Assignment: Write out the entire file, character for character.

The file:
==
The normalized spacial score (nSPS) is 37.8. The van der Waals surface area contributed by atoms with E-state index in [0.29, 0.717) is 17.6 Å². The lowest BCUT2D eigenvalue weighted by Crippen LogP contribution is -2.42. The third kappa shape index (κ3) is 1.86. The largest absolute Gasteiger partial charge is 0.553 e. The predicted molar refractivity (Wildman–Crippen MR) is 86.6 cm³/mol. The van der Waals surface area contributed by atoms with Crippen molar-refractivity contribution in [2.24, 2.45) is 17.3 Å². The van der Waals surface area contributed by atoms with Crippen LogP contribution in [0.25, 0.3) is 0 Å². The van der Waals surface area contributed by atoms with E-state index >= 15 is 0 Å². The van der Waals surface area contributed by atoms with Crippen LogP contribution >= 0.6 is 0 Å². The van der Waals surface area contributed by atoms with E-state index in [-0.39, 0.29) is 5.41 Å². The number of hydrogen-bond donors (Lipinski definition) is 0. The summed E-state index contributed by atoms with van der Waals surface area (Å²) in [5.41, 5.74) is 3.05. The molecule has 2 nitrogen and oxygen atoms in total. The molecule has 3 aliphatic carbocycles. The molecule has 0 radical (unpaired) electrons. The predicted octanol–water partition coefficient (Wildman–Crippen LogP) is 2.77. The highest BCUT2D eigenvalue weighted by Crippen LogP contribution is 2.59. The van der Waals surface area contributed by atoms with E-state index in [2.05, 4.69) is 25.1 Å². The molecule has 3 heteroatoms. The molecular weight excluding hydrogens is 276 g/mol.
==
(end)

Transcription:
The normalized spacial score (nSPS) is 37.8. The van der Waals surface area contributed by atoms with E-state index in [0.29, 0.717) is 17.6 Å². The lowest BCUT2D eigenvalue weighted by Crippen LogP contribution is -2.42. The third kappa shape index (κ3) is 1.86. The largest absolute Gasteiger partial charge is 0.553 e. The predicted molar refractivity (Wildman–Crippen MR) is 86.6 cm³/mol. The van der Waals surface area contributed by atoms with Crippen molar-refractivity contribution in [2.24, 2.45) is 17.3 Å². The van der Waals surface area contributed by atoms with Crippen LogP contribution in [0.25, 0.3) is 0 Å². The van der Waals surface area contributed by atoms with E-state index >= 15 is 0 Å². The van der Waals surface area contributed by atoms with Crippen LogP contribution >= 0.6 is 0 Å². The van der Waals surface area contributed by atoms with E-state index in [-0.39, 0.29) is 5.41 Å². The number of hydrogen-bond donors (Lipinski definition) is 0. The summed E-state index contributed by atoms with van der Waals surface area (Å²) in [5.41, 5.74) is 3.05. The molecule has 2 nitrogen and oxygen atoms in total. The molecule has 3 aliphatic carbocycles. The molecule has 0 radical (unpaired) electrons. The predicted octanol–water partition coefficient (Wildman–Crippen LogP) is 2.77. The highest BCUT2D eigenvalue weighted by Crippen LogP contribution is 2.59. The van der Waals surface area contributed by atoms with E-state index in [2.05, 4.69) is 25.1 Å². The molecule has 3 heteroatoms. The molecular weight excluding hydrogens is 276 g/mol.